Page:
College Board: Stress & Inequities

Dhruthi Mahesh

Every year, millions of students take AP exams, the PSAT, and the SAT- all administered by the College Board. Students pay money to take these exams, and the money goes towards paying AP readers to score the exams, paying qualified individuals to write the exams, and a portion of the money goes towards the organization itself. However, College Board actually profits off students’ stress, and their exams harm underrepresented and minority students’ chances to attend their dream college. 

Many students feel pressured to fill their schedule with AP classes to compare to other students taking difficult classes as well, and these classes increase students’ workload and stress levels, all while College Board profits off high school students taking more AP classes and retaking the SAT to compensate for feeling like they aren’t doing enough to add on to their college applications. Researchers in a study found that over 50% of surveyed students found the amount of homework assigned was “too much.” Many AP teachers also assign long readings or material to cover at home that teachers don’t have enough time to cover in class, but is a part of the AP curriculum, increasing students’ workload and stress levels. These standardized tests also negatively impact students with test anxiety and students who know the material but do not perform well on timed exams, as students often connect their intelligence to their score which is affected by factors often out of their control.

Also, College Board’s standardized tests harm underrepresented and minority students. In a competitive high school environment, wealthier students resort to external, and often expensive, resources like tutoring to score higher on AP exams and the SAT that low-income students cannot afford. According to an article on the differences in SAT math scores between races, the average score for Black and Latino/Hispanic students was 478 out of 800 on the math section, the average for white students was 547, and the average for Asian students was 632. The article claims that the difference in scores likely is explained by the “result of generations of exclusionary housing, education, and economic policy,” and the SAT, “rather than reducing existing race gaps” actually “reinforces them.”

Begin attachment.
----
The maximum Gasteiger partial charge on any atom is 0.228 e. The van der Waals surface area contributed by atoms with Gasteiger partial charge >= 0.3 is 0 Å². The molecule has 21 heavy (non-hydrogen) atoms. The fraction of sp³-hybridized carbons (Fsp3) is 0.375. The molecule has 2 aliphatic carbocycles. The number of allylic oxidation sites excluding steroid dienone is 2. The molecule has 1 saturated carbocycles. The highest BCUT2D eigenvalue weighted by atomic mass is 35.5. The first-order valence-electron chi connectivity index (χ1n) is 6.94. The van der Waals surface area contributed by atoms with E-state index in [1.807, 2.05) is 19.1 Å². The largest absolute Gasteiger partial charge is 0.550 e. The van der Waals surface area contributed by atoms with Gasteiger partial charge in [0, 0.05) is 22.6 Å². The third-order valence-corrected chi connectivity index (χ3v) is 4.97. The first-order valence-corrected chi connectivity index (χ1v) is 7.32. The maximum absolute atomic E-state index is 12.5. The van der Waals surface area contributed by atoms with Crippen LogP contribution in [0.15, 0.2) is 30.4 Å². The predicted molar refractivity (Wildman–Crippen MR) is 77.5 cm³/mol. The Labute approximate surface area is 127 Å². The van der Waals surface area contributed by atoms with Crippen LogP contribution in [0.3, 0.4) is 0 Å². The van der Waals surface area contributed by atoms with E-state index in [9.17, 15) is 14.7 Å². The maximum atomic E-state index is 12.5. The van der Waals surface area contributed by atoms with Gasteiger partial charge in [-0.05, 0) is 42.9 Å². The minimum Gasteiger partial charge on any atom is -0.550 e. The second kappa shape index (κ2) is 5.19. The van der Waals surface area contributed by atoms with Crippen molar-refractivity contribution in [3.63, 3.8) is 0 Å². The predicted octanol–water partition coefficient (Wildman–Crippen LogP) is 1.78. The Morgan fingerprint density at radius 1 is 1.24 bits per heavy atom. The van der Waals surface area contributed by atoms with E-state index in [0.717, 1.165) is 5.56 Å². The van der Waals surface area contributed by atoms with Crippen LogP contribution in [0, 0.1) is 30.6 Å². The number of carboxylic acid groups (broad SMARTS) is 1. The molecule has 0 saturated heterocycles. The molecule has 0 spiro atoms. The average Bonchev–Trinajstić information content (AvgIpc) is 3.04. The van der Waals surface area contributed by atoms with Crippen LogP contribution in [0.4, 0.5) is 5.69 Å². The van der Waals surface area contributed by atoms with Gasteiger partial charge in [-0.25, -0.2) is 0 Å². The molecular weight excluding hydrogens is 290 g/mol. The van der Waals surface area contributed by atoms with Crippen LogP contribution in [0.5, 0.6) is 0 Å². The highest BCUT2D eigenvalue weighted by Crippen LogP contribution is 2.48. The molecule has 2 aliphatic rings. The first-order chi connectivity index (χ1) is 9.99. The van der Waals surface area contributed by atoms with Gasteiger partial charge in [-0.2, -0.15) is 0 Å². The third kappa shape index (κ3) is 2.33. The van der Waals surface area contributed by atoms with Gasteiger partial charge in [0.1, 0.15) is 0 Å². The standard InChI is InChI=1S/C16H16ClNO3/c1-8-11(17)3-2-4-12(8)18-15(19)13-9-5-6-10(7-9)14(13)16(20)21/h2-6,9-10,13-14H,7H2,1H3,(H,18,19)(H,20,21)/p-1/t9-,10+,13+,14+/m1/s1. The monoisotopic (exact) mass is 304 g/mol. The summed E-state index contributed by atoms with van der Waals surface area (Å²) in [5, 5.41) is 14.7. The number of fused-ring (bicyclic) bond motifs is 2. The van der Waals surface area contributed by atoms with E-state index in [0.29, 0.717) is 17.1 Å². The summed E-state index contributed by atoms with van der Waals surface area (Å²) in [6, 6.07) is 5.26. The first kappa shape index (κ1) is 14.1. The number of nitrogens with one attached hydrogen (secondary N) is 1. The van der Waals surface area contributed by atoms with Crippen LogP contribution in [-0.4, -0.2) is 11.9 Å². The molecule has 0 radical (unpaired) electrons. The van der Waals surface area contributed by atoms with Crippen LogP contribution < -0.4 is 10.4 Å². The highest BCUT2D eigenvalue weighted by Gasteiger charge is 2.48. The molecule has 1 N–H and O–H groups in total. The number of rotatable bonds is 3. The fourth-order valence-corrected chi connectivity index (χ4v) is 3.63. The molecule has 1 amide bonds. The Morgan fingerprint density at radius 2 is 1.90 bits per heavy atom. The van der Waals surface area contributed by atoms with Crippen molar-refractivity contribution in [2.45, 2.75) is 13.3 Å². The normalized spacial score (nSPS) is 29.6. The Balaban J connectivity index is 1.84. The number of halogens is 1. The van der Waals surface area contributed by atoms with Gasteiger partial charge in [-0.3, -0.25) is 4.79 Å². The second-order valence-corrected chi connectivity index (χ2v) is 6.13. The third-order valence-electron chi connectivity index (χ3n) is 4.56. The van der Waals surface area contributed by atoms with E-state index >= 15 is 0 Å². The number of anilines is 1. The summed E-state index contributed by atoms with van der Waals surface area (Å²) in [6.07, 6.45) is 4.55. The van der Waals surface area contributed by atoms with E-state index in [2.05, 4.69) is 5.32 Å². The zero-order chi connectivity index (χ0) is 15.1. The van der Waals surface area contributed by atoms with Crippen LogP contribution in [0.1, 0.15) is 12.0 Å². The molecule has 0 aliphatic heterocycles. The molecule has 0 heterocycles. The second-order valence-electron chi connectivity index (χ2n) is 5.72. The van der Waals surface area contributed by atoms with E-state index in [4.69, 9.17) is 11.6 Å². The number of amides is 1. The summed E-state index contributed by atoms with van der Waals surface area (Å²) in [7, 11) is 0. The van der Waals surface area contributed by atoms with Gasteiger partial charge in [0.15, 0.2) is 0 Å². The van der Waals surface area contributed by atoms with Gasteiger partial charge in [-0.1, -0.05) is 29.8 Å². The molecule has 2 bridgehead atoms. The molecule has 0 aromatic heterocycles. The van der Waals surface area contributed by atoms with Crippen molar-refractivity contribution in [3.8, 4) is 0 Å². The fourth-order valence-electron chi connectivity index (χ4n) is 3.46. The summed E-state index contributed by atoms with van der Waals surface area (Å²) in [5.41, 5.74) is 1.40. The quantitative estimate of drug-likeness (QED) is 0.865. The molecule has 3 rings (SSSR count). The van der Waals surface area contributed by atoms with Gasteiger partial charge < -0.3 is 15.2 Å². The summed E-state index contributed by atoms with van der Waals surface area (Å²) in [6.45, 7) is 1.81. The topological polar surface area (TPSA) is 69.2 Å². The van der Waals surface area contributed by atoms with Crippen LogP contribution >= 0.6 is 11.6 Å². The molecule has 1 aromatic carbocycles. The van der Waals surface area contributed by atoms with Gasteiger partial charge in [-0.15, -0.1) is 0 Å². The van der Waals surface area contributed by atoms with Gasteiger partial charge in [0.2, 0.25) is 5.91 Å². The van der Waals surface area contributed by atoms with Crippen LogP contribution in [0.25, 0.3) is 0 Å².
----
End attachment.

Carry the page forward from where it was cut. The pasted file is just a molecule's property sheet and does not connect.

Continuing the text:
Though far-fetched, some claim the solution may be to adopt school systems of other countries that do not rely on standardized testing to determine college readiness. Another presented solution states that individual states should opt out of SAT and AP exams and withdraw from College Board’s program and instead implement College or state-written standardized tests, that are accurate in determining college readiness, to stop fueling College Board’s harmful and discriminatory monopoly on higher education. 


The College Board profits off students’ anxieties about college admissions


Click to access CS-NBC-Study-Kids-Under-Pressure-PUBLISHED.pdf 

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